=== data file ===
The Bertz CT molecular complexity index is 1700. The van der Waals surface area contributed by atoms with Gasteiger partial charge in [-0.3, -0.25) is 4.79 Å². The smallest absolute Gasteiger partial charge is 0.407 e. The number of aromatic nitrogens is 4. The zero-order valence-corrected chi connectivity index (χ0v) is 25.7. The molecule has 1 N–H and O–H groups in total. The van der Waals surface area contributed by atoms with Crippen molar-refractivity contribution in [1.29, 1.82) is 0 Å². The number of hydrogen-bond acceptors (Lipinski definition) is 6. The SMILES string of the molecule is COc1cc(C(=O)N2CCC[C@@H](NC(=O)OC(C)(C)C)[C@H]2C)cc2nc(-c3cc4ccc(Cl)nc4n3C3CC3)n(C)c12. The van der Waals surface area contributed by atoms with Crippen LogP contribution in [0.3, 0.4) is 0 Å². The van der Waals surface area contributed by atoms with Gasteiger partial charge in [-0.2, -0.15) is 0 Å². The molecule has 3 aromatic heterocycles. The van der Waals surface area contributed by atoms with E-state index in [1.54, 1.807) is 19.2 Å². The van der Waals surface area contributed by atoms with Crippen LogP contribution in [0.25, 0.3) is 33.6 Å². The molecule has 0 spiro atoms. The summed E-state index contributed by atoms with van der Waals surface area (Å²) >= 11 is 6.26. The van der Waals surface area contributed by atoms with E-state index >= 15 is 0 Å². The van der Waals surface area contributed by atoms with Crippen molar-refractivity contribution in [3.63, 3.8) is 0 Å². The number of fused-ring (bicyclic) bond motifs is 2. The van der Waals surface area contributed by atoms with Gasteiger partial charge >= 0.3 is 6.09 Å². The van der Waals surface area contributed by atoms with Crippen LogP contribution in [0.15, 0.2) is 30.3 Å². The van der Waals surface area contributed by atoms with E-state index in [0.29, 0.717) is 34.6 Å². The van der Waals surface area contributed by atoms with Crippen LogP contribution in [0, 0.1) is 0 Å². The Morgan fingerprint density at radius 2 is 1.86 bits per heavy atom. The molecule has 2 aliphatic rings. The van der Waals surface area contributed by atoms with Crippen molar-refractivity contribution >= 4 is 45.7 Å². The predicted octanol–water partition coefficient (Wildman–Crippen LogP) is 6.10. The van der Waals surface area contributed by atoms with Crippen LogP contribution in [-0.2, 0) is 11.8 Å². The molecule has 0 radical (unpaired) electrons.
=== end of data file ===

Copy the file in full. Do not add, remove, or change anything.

The Bertz CT molecular complexity index is 1700. The van der Waals surface area contributed by atoms with Gasteiger partial charge in [-0.3, -0.25) is 4.79 Å². The smallest absolute Gasteiger partial charge is 0.407 e. The number of aromatic nitrogens is 4. The zero-order valence-corrected chi connectivity index (χ0v) is 25.7. The molecule has 1 N–H and O–H groups in total. The van der Waals surface area contributed by atoms with Crippen molar-refractivity contribution in [1.29, 1.82) is 0 Å². The number of hydrogen-bond acceptors (Lipinski definition) is 6. The SMILES string of the molecule is COc1cc(C(=O)N2CCC[C@@H](NC(=O)OC(C)(C)C)[C@H]2C)cc2nc(-c3cc4ccc(Cl)nc4n3C3CC3)n(C)c12. The van der Waals surface area contributed by atoms with Crippen LogP contribution in [0.3, 0.4) is 0 Å². The van der Waals surface area contributed by atoms with Gasteiger partial charge in [-0.2, -0.15) is 0 Å². The molecule has 3 aromatic heterocycles. The van der Waals surface area contributed by atoms with E-state index in [1.54, 1.807) is 19.2 Å². The van der Waals surface area contributed by atoms with Crippen LogP contribution in [0.25, 0.3) is 33.6 Å². The molecule has 0 spiro atoms. The summed E-state index contributed by atoms with van der Waals surface area (Å²) >= 11 is 6.26. The van der Waals surface area contributed by atoms with E-state index >= 15 is 0 Å². The van der Waals surface area contributed by atoms with Crippen molar-refractivity contribution in [3.63, 3.8) is 0 Å². The number of fused-ring (bicyclic) bond motifs is 2. The van der Waals surface area contributed by atoms with Gasteiger partial charge >= 0.3 is 6.09 Å². The van der Waals surface area contributed by atoms with Crippen LogP contribution in [0.15, 0.2) is 30.3 Å². The van der Waals surface area contributed by atoms with E-state index in [0.29, 0.717) is 34.6 Å². The van der Waals surface area contributed by atoms with Crippen LogP contribution in [0, 0.1) is 0 Å². The Morgan fingerprint density at radius 2 is 1.86 bits per heavy atom. The molecule has 2 aliphatic rings. The van der Waals surface area contributed by atoms with Crippen molar-refractivity contribution >= 4 is 45.7 Å². The predicted octanol–water partition coefficient (Wildman–Crippen LogP) is 6.10. The van der Waals surface area contributed by atoms with Crippen LogP contribution in [-0.2, 0) is 11.8 Å². The molecule has 0 radical (unpaired) electrons.